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LIVE REVIEW: The Mind-Warp Pavilion 5: Celebrating the Life and Times of David Bowie – Perth, January 9th 2021

The Mind-Warp Pavilion 5: Celebrating the Life and Times of David Bowie


A line-up consisting of some of the Perth’s finest musicians & vocalists from across a multitude of eras & genres descended on The Rechabite Hall in Northbridge to entertain a crowd almost as diverse as the performers themselves.  The Mind-Warp Pavilion has become an annual pilgrimage for fans of the iconic Starman, David Bowie and with the world seemingly in a downward spiral since his passing, tonight was about shutting ourselves away from the real world and immersing ourselves in the spellbinding back catalogue of the British born singer songwriter.


Firstly, a little bit about the venue.  Entering through double doors located on William Street you are immediately greeted by a wide sweeping staircase which, as you ascend, splits to take you either left or right, leading you to a level with a small bar, which tonight was jammed with people.  Walking through one of two entrances you enter into a high-ceilinged hall with two levels of steel balconies that wrap around three sides of the Rechabite Hall, which is visually quite spectacular.  Underneath one of these balconies were The Glitter Girls who spent the evening decorating faces in Bowie-like styles of colours & lightning bolts.  Local artist Rahalie McGuirk was there once again to create a stunning live painting during the evening, which eventually sold for an incredible $2200 in the silent auction, with part proceeds going towards Cancer Council WA.

The stage was set for a celebration of all things Bowie and the evenings musical performances were split into three sections.  MC for the evening & Mind-Warp Pavilion regular Bob Gordon took to the stage to introduce a haunting choral opener of ‘Five Years’ before returning to introduce his co-host, Bowie expert Dr Adam Trainer.  The first ‘home’ band of the evening consisted of Filth Wizard‘s Jess June (Drums), Jenna Hardie (Bass) & Clayton Brown (Lead Guitar) along with Cissi Tsang (Guitar) and opened the set with Damien Goerke impressing from the off with a stella version of ‘Diamond Dogs’.  The evenings backing vocals were covered faultlessly throughout by Matthew de la Hunty, Susanna Morley Wong and Riyaana Harman.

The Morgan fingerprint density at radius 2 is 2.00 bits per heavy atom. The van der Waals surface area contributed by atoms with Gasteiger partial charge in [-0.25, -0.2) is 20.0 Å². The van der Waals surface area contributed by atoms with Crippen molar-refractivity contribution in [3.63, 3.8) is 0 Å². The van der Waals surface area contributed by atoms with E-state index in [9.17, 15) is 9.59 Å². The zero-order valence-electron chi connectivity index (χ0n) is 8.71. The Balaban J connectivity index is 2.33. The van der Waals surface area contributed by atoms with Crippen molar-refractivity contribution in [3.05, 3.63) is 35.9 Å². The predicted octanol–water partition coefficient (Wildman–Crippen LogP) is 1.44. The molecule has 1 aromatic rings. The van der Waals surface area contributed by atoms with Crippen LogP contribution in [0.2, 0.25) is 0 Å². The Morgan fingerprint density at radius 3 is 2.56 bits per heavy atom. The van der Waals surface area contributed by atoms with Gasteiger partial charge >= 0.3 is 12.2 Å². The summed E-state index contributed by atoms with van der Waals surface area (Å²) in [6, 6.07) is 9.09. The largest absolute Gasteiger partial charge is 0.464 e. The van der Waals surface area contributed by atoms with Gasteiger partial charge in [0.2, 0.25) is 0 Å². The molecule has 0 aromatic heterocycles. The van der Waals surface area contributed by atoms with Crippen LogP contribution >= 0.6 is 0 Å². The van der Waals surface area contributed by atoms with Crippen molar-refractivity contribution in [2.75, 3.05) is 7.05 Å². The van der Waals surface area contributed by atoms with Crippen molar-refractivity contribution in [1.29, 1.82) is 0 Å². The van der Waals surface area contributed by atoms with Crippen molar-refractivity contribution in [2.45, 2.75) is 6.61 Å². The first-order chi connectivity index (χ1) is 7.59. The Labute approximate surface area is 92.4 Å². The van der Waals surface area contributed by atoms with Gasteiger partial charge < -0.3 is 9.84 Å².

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Co-organiser Greg Dear was next to take vocal duties with a strong performance of ‘Queen Bitch’ before Caballeros front man Jake England literally launched himself off the stage and into the crowd during his energetic rendition of ‘The Jean Genie’ while Adrian Hoffman, accompanied by his acoustic guitar, had the honour of performing a crowd favourite, the anthemic ‘Starman’.  Sami had the job of taking on another classic in the form of ‘Rebel Rebel’, which again had the crowd punching the air in joyful unison.  Goerke reappeared to close the first of the electric sets with ‘Moonage Daydream’ before we finally managed to catch our breaths, as a three-song acoustic set by Shaun Corlson had the crowd at times mesmerised, as we were treated to ‘Letter to Hermione’ from Bowie’s self-titled second studio offering sandwiched between two songs from ‘Hunky Dory’ in the form of ‘The Bewlay Brothers’ and ‘Kooks’.

Our hosts Gordon & Trainer returned to divulge more tales & anecdotes about David’s life & career before introducing the second of the evenings ‘home’ bands: Luke Dear (Drums), Cliff Kent (Bass), Kenji (Lead Guitar), Tara (Keyboard) & Greg Dear (Guitar) took to the stage as former Fear of Comedy vocalist Laith Tierney led the way with ‘Quicksand’ and ‘Word on a Wing’.  Adam Trainer took the mic for a solid performance of ‘The Motel’ from 1995’s ‘Outside’ album.  Rose Parker’s ‘Life on Mars’ was simply stunning with the crowd encapsulated with every word, before joining Parker to sing the chorus as the entire hall became a powerful choir.